Sunday, January 29, 2012

"Everything is Illuminated..."
I just watched the most splendid movie, starring Elijah Wood, and based on a novel of the Holocaust by Jonathan Safran Froer.
At the end of the movie, there is this, as closely as I can remember it:

'Everything is illuminated by our past...You will always be alongside of my life, and I will always be alongside of yours...'

And isn't that a lovely thing?

Sunday, January 22, 2012

Stopping by Woods on a Snowy Evening

A snowy road
Robert Frost
Whose woods these are I think I know.
His house is in the village, though;

He will not see me stopping here

To watch his woods fill up with snow.

My little horse must think it queer

To stop without a farmhouse near
Between the woods and frozen lake
The darkest evening of the year.

He gives his harness bells a shake

To ask if there is some mistake.

My favorite bridge

The only other sound's the sweep
Of easy wind and downy flake.

The woods are lovely, dark, and deep,
But I have promises to keep, 
And miles to go before I sleep,
And miles to go before I sleep.

Amish buggy in the snow
I've begun another project. Two warm winter hats, knit at the same time on two circular knitting needles, using the same technique I use for socks.  I haven't had a lot of experience with color work, and so this project is a bit of a challenge for me!  I hope to have finished them by the time I leave for Germany, which will be in just a couple of weeks.   
Ogiku hats begun

Ogiku hats on the needles

Snowy me
Have I mentioned that I love winter?

When my cousin, Beth, saw this post on Facebook, she told the following story: " One of my favorite poems......when I taught third grade....I always presented a unit on Robert Frost. Whe Eric and I visited Vermont, we went up early for a Vermont Symphony Concert. It was being set up at Robert Frost's home. I was taking pictures of the house. When one of the men who was setting up noticed, he asked why I was taking pictures. I told him about my third graders. He asked if I would like to go inside....generally not allowed.....I said yes...very surprised. When I asked him why, he said, "If Mr. Frost knew you were teaching his poetry to third graders he would be thrilled." I still have those pictures. What an honor it was!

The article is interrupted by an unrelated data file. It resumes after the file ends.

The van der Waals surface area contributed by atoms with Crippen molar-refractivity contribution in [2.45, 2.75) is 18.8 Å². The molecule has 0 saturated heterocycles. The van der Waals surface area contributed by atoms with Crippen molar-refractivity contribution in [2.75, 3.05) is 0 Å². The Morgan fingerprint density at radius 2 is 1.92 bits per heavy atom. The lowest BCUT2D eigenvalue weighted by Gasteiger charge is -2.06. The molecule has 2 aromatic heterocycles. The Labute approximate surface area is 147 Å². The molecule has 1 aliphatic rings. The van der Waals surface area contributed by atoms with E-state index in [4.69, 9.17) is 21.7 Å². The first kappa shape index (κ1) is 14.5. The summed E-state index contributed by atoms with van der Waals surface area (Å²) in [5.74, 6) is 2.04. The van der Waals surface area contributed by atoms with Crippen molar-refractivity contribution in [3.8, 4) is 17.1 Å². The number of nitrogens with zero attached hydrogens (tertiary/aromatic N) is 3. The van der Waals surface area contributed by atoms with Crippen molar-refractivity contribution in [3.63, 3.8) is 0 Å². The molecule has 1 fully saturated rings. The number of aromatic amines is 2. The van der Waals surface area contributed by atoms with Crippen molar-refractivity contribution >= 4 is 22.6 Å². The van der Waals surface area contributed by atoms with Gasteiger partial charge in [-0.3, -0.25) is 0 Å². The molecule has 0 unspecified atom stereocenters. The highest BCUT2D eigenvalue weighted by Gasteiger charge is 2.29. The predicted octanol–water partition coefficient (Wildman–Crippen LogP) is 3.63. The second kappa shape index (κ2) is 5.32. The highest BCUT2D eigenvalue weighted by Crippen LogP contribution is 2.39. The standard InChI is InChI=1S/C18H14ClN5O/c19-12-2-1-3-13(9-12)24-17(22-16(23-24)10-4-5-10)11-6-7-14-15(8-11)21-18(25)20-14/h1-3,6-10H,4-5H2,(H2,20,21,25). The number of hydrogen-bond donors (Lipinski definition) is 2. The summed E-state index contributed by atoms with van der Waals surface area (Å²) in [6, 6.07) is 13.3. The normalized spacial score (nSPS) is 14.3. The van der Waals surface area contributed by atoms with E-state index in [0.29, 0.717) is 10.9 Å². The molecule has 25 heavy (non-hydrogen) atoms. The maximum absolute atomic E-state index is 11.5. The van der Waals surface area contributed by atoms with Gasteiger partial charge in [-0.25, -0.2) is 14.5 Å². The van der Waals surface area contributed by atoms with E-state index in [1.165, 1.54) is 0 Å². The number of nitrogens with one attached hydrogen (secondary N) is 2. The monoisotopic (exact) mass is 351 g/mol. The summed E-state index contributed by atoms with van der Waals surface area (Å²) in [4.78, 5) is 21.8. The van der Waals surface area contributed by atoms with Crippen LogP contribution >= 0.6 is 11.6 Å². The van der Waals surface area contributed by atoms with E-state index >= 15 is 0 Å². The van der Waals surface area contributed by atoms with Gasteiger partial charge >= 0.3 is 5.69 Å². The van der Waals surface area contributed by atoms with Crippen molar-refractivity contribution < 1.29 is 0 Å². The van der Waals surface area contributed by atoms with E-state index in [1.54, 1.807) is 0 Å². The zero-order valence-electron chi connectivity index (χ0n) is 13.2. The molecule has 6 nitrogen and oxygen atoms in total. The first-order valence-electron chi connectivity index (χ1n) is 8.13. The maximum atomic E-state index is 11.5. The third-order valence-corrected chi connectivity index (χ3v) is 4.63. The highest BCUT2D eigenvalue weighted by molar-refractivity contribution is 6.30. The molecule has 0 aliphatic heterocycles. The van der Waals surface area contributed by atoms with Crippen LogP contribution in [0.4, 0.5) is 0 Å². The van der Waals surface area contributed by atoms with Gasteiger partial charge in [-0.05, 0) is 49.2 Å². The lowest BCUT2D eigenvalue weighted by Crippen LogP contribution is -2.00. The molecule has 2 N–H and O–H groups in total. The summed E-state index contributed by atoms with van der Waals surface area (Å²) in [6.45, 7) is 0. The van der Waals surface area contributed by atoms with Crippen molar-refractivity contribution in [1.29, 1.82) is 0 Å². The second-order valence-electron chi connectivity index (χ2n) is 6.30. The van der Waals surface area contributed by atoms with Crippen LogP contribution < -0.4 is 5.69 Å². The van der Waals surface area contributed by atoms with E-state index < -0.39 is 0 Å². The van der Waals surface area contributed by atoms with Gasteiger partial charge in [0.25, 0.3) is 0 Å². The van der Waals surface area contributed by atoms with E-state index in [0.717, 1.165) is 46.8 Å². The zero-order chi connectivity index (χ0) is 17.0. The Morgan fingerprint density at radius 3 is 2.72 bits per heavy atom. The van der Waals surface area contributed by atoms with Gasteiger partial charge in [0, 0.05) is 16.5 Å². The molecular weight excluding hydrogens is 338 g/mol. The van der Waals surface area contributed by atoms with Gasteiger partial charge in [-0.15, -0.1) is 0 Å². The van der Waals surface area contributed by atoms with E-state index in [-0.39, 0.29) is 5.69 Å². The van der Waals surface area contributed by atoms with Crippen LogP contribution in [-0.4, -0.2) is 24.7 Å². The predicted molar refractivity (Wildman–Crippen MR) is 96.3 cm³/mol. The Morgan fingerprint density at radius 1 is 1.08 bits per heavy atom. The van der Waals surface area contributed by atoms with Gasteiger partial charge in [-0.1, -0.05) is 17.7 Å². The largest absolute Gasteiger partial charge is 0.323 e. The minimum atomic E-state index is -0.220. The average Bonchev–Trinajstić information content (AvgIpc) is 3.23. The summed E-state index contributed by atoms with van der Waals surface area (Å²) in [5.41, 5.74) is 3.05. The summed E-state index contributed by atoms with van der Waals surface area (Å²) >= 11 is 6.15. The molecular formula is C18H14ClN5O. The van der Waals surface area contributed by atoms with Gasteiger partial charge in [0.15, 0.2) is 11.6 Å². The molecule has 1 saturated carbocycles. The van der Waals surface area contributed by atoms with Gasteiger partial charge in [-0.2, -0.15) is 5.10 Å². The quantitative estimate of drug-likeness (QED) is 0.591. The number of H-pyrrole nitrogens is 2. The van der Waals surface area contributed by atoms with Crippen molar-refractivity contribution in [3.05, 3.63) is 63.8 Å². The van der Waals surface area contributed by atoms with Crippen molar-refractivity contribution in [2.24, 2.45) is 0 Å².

And, Becky, please add that after intially presenting the unit, one of my students....would walk in each morning and ask, "Can we please read one of Mr. Frost's poems today." Still brings a smile."

There are several books that I loved and always read in the winter to 'my' children when I ran our elementary-school library. I hope that you will share them with the children in your lives!

The Mitten, adapted and illustrated by Jan Brett
One of the teachers with whom I worked made and donated to the library a HUGE fleece mitten, big enough for several children to climb into, with a matching normal-sized mitten.  I would use it when I read the story.  I left it behind when I left the library to take another job. I hope it is still there and still being used!

Katy and the Big Snow, written and illustrated by Virginia Lee Burton
Especially good to read aloud on a very snowy day!

Stopping by Woods on a Snowy Evening, written by Robert Frost and illustrated by Susan Jeffers
Ms. Jeffers used black-and-white illustrations with just the perfect touches of color, exactly the way a very snowy winter looks.

Thursday, January 12, 2012

I love these socks :)
I already posted them, but here are some better pictures.
Opal Unicolor yarn in forest green and cocoa brown. I don't think I've ever been happier with a finished project.
 I'll be visiting the factory where the yarn was produced in just a few weeks!

pretty socks,  beautiful new hardwood floor!
my green socks

Michelle's brown socks

Tuesday, January 10, 2012

 Small Moments of Happiness